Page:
Sportsmen Seek to Solve Colorado’s “Bear in Tree” Problem with Reinstated Spring Hunting Season

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It’s raining bears in Colorado. Just about one month after a young black bear fell out of a tree on the University of Colorado Boulder’s campus and images and video of the fall went viral, another bear took refuge in a tree in Steamboat Springs.

The bear climbed up a tree on Pine Street between Eighth and Ninth streets around 3 p.m. Wednesday. Police and fire department personnel were called to the scene by a resident who worried that school children would soon be walking the streets after school got out. The bear had gone through an unsecured trash can and then made its way up the tree. It was only a yearling.

“They’re the troublemakers,” Area Wildlife Manager Jim Haskins said. “We’ve got a lot of problems with yearlings this year.”

After it was hit with a tranquilizer dart, the bear moved further up the tree before it fell asleep. It wedged itself in between two trees and didn’t fall until a firefighter pushed it down onto the waiting tarp below.

View a video of the falling bear here.

The bear was kept in captivity until it awoke and was awaiting relocation Thursday.

Harping on the recent bear resurgence in cities, Haskins said more needs to be done to enforce bear-proof trash container regulations. But many sportsmen and women have another solution.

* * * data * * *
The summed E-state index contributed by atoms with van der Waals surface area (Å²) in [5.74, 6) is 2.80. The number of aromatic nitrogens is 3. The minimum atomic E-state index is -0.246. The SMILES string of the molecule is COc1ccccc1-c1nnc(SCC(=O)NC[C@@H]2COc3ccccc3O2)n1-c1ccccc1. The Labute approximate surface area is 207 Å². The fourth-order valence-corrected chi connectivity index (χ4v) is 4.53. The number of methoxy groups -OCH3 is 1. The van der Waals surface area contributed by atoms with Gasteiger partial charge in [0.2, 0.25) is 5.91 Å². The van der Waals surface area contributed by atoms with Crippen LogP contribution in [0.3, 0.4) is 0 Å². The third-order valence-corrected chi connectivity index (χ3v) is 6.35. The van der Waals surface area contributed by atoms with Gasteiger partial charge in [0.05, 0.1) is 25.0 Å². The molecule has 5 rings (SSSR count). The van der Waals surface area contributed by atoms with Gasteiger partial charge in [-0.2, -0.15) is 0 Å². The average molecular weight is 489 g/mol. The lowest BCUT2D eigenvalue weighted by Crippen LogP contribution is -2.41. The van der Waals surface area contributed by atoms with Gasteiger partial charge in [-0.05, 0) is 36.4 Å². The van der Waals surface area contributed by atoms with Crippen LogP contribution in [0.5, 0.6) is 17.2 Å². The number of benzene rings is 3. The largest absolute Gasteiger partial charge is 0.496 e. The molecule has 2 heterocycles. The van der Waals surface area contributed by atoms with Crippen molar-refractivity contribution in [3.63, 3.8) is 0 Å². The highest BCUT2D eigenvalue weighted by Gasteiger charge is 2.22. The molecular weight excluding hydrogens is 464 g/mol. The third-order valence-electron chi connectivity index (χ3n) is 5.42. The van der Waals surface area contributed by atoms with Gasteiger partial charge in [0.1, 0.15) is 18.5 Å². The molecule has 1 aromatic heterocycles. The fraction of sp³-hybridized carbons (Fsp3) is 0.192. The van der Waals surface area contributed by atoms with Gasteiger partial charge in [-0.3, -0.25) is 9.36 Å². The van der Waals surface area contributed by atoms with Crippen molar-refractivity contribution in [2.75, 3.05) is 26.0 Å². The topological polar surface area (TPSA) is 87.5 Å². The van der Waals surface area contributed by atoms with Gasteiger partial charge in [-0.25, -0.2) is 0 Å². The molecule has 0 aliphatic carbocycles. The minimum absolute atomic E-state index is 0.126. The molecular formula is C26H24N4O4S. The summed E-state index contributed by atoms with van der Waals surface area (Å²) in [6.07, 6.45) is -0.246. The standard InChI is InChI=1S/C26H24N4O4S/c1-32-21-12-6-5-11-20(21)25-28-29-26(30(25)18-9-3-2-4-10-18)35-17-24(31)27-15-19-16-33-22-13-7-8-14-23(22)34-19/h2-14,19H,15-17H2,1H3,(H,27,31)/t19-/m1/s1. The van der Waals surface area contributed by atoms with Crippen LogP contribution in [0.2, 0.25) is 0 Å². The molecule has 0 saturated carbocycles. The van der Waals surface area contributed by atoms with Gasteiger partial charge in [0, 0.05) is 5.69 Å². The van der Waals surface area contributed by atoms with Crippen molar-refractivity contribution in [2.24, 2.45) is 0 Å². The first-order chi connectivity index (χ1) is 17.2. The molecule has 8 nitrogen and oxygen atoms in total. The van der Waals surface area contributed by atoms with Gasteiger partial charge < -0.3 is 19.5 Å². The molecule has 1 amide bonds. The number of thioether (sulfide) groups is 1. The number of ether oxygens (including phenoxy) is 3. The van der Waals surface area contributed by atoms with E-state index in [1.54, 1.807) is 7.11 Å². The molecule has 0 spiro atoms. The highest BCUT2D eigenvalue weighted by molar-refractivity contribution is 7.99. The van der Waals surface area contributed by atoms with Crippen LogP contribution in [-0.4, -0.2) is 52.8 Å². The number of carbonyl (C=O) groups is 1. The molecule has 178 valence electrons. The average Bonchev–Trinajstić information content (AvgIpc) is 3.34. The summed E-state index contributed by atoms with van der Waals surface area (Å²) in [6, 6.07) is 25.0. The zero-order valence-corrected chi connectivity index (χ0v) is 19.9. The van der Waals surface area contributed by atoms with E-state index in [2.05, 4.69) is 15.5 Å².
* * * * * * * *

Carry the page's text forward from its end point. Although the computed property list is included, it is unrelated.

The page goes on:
They would like to reinstate a spring bear hunting season that was removed with a statewide referendum, Measure 10, in 1992 amid debate between pro- and anti-hunting groups. Momentum to reinstate the season built up in April 2011 when Colorado State Representative J. Paul Brown sponsored a bill that would allow the state’s Division of Wildlife to do so. However, Brown eventually amended the bill to remove the provisions for a spring hunting season and the bill never went anywhere.

Hunters have also raised issues with the amount of bear tags available during the regular season. User hengst on a Field and Stream discussion on the issue said, “Most hunters that get bear tags get them along with their elk/deer tags. A sort of ‘just in case’ tag. Not sure how many folks that get tags honestly hunt or are just hoping, hence lower harvest rates.”

With the increased bear activity in the cities and suburbs and two high profile incidents so far this year, this is clearly an issue the wildlife division has to take into consideration.